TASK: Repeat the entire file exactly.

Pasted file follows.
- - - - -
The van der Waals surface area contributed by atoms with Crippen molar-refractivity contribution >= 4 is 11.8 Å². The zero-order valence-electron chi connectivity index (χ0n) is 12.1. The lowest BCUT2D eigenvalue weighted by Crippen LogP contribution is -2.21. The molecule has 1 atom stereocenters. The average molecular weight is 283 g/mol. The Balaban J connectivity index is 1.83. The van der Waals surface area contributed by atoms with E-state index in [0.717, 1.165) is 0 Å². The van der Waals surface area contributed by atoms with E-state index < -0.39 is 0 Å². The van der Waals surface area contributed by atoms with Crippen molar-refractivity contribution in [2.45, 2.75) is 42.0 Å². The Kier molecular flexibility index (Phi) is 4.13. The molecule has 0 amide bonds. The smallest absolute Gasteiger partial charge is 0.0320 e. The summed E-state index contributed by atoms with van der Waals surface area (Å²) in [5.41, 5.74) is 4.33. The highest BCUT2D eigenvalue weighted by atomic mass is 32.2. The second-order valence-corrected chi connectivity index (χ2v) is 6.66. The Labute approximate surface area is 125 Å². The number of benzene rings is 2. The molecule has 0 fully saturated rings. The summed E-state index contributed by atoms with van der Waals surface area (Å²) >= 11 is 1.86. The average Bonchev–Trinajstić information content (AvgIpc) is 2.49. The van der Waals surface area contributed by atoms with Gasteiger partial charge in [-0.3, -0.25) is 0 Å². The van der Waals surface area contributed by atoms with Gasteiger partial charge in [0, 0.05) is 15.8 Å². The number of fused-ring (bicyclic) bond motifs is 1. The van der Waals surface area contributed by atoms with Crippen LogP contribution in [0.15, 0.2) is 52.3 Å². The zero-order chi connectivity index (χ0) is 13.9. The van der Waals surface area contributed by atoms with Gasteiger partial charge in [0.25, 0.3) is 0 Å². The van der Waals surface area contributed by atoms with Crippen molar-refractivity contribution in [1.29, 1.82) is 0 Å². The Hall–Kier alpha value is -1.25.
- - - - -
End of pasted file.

The van der Waals surface area contributed by atoms with Crippen molar-refractivity contribution >= 4 is 11.8 Å². The zero-order valence-electron chi connectivity index (χ0n) is 12.1. The lowest BCUT2D eigenvalue weighted by Crippen LogP contribution is -2.21. The molecule has 1 atom stereocenters. The average molecular weight is 283 g/mol. The Balaban J connectivity index is 1.83. The van der Waals surface area contributed by atoms with E-state index in [0.717, 1.165) is 0 Å². The van der Waals surface area contributed by atoms with E-state index < -0.39 is 0 Å². The van der Waals surface area contributed by atoms with Crippen molar-refractivity contribution in [2.45, 2.75) is 42.0 Å². The Kier molecular flexibility index (Phi) is 4.13. The molecule has 0 amide bonds. The smallest absolute Gasteiger partial charge is 0.0320 e. The summed E-state index contributed by atoms with van der Waals surface area (Å²) in [5.41, 5.74) is 4.33. The highest BCUT2D eigenvalue weighted by atomic mass is 32.2. The second-order valence-corrected chi connectivity index (χ2v) is 6.66. The Labute approximate surface area is 125 Å². The number of benzene rings is 2. The molecule has 0 fully saturated rings. The summed E-state index contributed by atoms with van der Waals surface area (Å²) >= 11 is 1.86. The average Bonchev–Trinajstić information content (AvgIpc) is 2.49. The van der Waals surface area contributed by atoms with Gasteiger partial charge in [-0.3, -0.25) is 0 Å². The van der Waals surface area contributed by atoms with Gasteiger partial charge in [0, 0.05) is 15.8 Å². The number of fused-ring (bicyclic) bond motifs is 1. The van der Waals surface area contributed by atoms with Crippen LogP contribution in [0.15, 0.2) is 52.3 Å². The zero-order chi connectivity index (χ0) is 13.9. The van der Waals surface area contributed by atoms with Gasteiger partial charge in [0.25, 0.3) is 0 Å². The van der Waals surface area contributed by atoms with Crippen molar-refractivity contribution in [1.29, 1.82) is 0 Å². The Hall–Kier alpha value is -1.25.